Saturday, 22 September 2018
A GIRL who was given a 10 per cent chance of survival after being born nine weeks premature is defying doctors with her progress.
Ariella Skeete weighed just 2lb 2oz when she arrived on May 30, 2014.
She had congenital diaphragmatic hernia, a rare condition which restricts the development of her lungs, and nager syndrome, a genetic disorder which affects the development of the face, hands and arms.
She also had an undersized jaw, a displaced heart, a cleft palate and jaundice.
Now, almost three years later, she has learned to eat, run and even speak a little.
And she reduced her mother Megan Rees to tears when she said “mummy” for the first time recently even though she has had a tracheostomy to help her breathe.
Ms Rees, 23, from Woodcote, said: “She makes little squeaks but because of her tracheostomy her vocal cords are blocked so she very rarely manages to speak by herself.
“When she said ‘mummy’ it was incredible to be able to hear my daughter’s voice for the first time.
“I burst into tears while she was shocked and laughed at being able to do it. She had defied all the odds again.”
When Ariella was born at the John Radcliffe Hospital in Oxford, doctors warned Miss Rees and her partner Renado Skeete that their baby was unlikely to see out 48 hours.
But the tiny girl had other ideas and she became gradually stronger over the next few months so that she was able to spend her first day at home on Christmas Day.
Since then she has continued to progress so that, with the exception of speech, she has almost caught up with other children of her age. She can already count to 10 and can identify colours.
The family moved to Oxford in 2015 to be closer to the hospital as Ariella still needed lots of treatment.
Miss Rees said: “The teams at the John Radcliffe are remarkable and my daughter wouldn’t be here without them.
“The respiratory nurse is now known as our ‘hospital mummy’ and any problems we have she sorts.”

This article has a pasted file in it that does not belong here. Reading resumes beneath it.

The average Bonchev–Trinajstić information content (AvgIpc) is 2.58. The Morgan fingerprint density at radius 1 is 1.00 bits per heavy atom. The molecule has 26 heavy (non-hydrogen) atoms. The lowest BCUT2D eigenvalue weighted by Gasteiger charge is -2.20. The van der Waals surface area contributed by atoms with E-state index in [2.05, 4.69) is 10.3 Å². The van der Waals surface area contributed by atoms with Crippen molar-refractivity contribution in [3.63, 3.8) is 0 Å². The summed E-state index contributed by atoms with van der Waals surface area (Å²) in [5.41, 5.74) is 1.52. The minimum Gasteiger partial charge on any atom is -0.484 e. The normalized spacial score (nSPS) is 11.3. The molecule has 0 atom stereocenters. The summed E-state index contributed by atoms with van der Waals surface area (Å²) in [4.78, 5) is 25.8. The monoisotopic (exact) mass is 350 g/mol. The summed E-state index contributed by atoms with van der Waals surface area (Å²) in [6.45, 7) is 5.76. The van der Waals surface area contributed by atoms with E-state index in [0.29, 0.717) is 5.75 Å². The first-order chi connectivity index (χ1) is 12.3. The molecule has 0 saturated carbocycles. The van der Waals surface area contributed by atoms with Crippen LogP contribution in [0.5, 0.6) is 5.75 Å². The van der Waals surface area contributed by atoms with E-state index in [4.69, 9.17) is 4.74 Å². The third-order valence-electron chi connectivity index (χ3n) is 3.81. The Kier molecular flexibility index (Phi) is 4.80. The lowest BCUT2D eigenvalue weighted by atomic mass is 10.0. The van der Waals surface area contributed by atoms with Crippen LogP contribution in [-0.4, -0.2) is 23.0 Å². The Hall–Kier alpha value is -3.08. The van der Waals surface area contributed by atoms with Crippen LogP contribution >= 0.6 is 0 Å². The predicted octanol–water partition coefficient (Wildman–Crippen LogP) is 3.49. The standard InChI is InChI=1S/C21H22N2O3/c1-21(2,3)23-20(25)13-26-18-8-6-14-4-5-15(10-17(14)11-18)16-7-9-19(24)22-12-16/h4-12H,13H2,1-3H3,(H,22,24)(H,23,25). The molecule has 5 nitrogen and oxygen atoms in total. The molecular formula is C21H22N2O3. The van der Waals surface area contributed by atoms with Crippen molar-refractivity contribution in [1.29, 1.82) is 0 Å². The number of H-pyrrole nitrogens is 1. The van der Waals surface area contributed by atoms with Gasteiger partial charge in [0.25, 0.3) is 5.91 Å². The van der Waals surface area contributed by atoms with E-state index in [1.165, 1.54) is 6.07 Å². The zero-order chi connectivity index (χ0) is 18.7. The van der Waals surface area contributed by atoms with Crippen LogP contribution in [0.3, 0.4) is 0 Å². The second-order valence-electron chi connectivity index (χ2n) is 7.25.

In May last year Ariella had an operation to remove the nasogastric tube in her nose which fed her and replace it with a mini button in her stomach. She now has two meals a day and loves chocolate and prune purée.
Miss Rees said: “She was always pulling at the tube and would pull it out four or five times a day, giving herself nosebleeds. That’s what made us decide to have the operation. It was a little difficult at first but it was the best decision we’ve made and we haven’t looked back.”
Ariella also no longer needs ventilation during the day and her parents hope to wean her off it overnight as well during the summer. When she is five she will have jaw distraction surgery, which may allow doctors to repair the hole in her neck made during the tracheostomy.
This summer, Ariella will start at the nursery at Mabel Prichard School in Oxford for children with learning difficulties.
Miss Rees, a former pupil of Langtree School in Woodcote, said: “We want her to go. We are a bit worried about her picking up bugs but we have to let her catch them in order to get stronger.
“It was very difficult for us to make the decision on whether Ariella should go to a special needs or mainstream nursery.
“We decided on special needs but when she goes to school we want her to go to a mainstream one and have a life as normal as possible.” She said that despite all the hardships during her short life, Ariella was always in a good mood.
Miss Rees, whose own mother Michelle still lives in Woodcote, said: “She’s one of the most happy girls you’ll ever meet, never not smiling regardless of what life throws at her. It’s inspiring.
“She loves baking cakes with mummy and painting. She also loves bowling and her trampoline.
“She’s got a bit of a diva side and if she doesn’t get her own way we are in trouble but we like that. If she wasn’t determined we wouldn’t be where we are today. This child doesn’t let anything stop her, including her disabilities.
“Ariella is one strong, determined girl and I truly believe will get anywhere she wants to in life.”
20 March 2017
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